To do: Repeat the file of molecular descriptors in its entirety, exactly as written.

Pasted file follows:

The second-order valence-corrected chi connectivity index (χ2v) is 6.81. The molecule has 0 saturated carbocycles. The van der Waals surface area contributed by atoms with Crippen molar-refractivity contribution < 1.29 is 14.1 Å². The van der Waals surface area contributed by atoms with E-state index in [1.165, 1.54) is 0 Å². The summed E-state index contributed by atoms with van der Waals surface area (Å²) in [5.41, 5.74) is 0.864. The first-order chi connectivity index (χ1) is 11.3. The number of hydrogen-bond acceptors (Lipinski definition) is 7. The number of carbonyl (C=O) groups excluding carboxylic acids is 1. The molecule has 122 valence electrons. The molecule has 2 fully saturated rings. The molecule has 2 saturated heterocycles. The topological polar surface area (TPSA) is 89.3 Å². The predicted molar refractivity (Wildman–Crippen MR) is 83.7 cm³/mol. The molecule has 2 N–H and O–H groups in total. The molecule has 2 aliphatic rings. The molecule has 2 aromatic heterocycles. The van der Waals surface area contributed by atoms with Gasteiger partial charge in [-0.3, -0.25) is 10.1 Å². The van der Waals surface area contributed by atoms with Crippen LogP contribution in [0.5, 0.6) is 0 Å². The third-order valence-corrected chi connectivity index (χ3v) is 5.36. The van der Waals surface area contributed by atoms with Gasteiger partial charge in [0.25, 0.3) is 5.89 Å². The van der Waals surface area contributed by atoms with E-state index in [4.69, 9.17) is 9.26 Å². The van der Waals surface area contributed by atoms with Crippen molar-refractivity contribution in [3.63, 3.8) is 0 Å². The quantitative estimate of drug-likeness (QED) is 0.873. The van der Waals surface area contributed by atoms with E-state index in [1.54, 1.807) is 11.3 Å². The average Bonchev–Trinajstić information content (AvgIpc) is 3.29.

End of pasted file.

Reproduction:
The second-order valence-corrected chi connectivity index (χ2v) is 6.81. The molecule has 0 saturated carbocycles. The van der Waals surface area contributed by atoms with Crippen molar-refractivity contribution < 1.29 is 14.1 Å². The van der Waals surface area contributed by atoms with E-state index in [1.165, 1.54) is 0 Å². The summed E-state index contributed by atoms with van der Waals surface area (Å²) in [5.41, 5.74) is 0.864. The first-order chi connectivity index (χ1) is 11.3. The number of hydrogen-bond acceptors (Lipinski definition) is 7. The number of carbonyl (C=O) groups excluding carboxylic acids is 1. The molecule has 122 valence electrons. The molecule has 2 fully saturated rings. The molecule has 2 saturated heterocycles. The topological polar surface area (TPSA) is 89.3 Å². The predicted molar refractivity (Wildman–Crippen MR) is 83.7 cm³/mol. The molecule has 2 N–H and O–H groups in total. The molecule has 2 aliphatic rings. The molecule has 2 aromatic heterocycles. The van der Waals surface area contributed by atoms with Gasteiger partial charge in [-0.3, -0.25) is 10.1 Å². The van der Waals surface area contributed by atoms with Crippen LogP contribution in [0.5, 0.6) is 0 Å². The third-order valence-corrected chi connectivity index (χ3v) is 5.36. The van der Waals surface area contributed by atoms with Gasteiger partial charge in [0.25, 0.3) is 5.89 Å². The van der Waals surface area contributed by atoms with E-state index in [4.69, 9.17) is 9.26 Å². The van der Waals surface area contributed by atoms with Crippen molar-refractivity contribution in [3.63, 3.8) is 0 Å². The quantitative estimate of drug-likeness (QED) is 0.873. The van der Waals surface area contributed by atoms with E-state index in [1.54, 1.807) is 11.3 Å². The average Bonchev–Trinajstić information content (AvgIpc) is 3.29.